In all seasons at all sites, petal testing confirmed the presence of sclerotinia inoculum during the early bloom stage with infection levels ranging between 4–90% across trial sites and seasons. Seasonal conditions after this stage determined the levels of SSR that developed. This resulted in differing levels of SSR developing across seasons and trial sites. This made it possible to test the tool under a range of different circumstances. In the dry season of 2019, no SSR developed at any of the four trial sites and the SclerotiniaCM tool was accurate in predicting that conditions were not favourable for the development of SSR at all four sites, suggesting no probability of a positive return from spraying. In 2020, conditions were conducive to the development of varying levels of SSR at four of the five trial sites. The SclerotiniaCM tool was accurate in predicting that conditions were favourable for the development of SSR at these four sites. In 2022, about one third of the canola plants at the trial site developed main stem SSR. The SclerotiniaCM tool was accurate in predicting that conditions were highly favourable for the development of SSR at this site, suggesting a strong probability of a positive return on spraying.

Testing the UCI BlacklegCM decision support tool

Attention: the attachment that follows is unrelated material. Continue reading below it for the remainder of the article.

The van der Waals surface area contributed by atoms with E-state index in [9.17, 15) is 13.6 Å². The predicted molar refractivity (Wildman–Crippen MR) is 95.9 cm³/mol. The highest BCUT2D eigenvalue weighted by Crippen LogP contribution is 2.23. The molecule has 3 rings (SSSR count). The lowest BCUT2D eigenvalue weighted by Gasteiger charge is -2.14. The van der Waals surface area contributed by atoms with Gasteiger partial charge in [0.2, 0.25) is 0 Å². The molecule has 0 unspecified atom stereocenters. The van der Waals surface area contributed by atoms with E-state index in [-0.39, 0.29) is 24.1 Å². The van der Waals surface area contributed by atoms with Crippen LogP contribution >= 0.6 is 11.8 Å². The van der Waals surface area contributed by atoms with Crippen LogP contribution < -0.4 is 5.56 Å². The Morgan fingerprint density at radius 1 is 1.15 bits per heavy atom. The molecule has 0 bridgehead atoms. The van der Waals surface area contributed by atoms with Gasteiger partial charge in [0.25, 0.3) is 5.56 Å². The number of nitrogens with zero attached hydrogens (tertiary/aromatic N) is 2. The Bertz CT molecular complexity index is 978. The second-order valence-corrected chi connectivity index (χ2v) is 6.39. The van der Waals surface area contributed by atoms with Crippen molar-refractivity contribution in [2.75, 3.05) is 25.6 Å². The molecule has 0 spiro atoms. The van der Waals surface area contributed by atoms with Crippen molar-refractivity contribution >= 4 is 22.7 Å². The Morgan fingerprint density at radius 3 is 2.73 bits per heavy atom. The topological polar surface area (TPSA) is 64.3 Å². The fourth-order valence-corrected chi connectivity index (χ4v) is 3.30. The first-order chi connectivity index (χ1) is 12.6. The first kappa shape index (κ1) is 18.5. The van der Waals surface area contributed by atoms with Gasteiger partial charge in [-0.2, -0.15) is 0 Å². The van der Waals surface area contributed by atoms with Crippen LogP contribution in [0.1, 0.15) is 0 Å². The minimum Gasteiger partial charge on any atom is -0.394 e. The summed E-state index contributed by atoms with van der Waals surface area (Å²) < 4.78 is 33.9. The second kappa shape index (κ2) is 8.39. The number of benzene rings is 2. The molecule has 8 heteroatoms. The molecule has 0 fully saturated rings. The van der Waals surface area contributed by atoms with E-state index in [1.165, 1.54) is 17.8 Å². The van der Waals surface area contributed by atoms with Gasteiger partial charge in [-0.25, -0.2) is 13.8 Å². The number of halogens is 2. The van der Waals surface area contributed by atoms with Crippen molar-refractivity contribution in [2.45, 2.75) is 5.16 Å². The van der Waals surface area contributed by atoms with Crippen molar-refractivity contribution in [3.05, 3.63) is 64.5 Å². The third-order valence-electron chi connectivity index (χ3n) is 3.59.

In-crop monitoring of blackleg UCI in early sown canola crops at more than 20 locations in WA in 2022 found blackleg leaf lesions at the time of first flowers in most varieties at most locations, including lesions on some resistant (R) varieties. When the UCI BlacklegCM tool was run for these R varieties it predicted a potential for yield limiting levels of blackleg UCI to develop in these crops with a potential for a positive return for fungicide application. Current research data suggested that canola varieties with a high level of resistance to blackleg stem canker (R varieties) may not develop yield limiting UCI. The UCI BlacklegCM tool was updated to take account of R varieties that develop blackleg leaf lesions. The latest version of UCI BlacklegCM now has an additional function that asks the user to input information about the resistance rating of the cultivar being grown.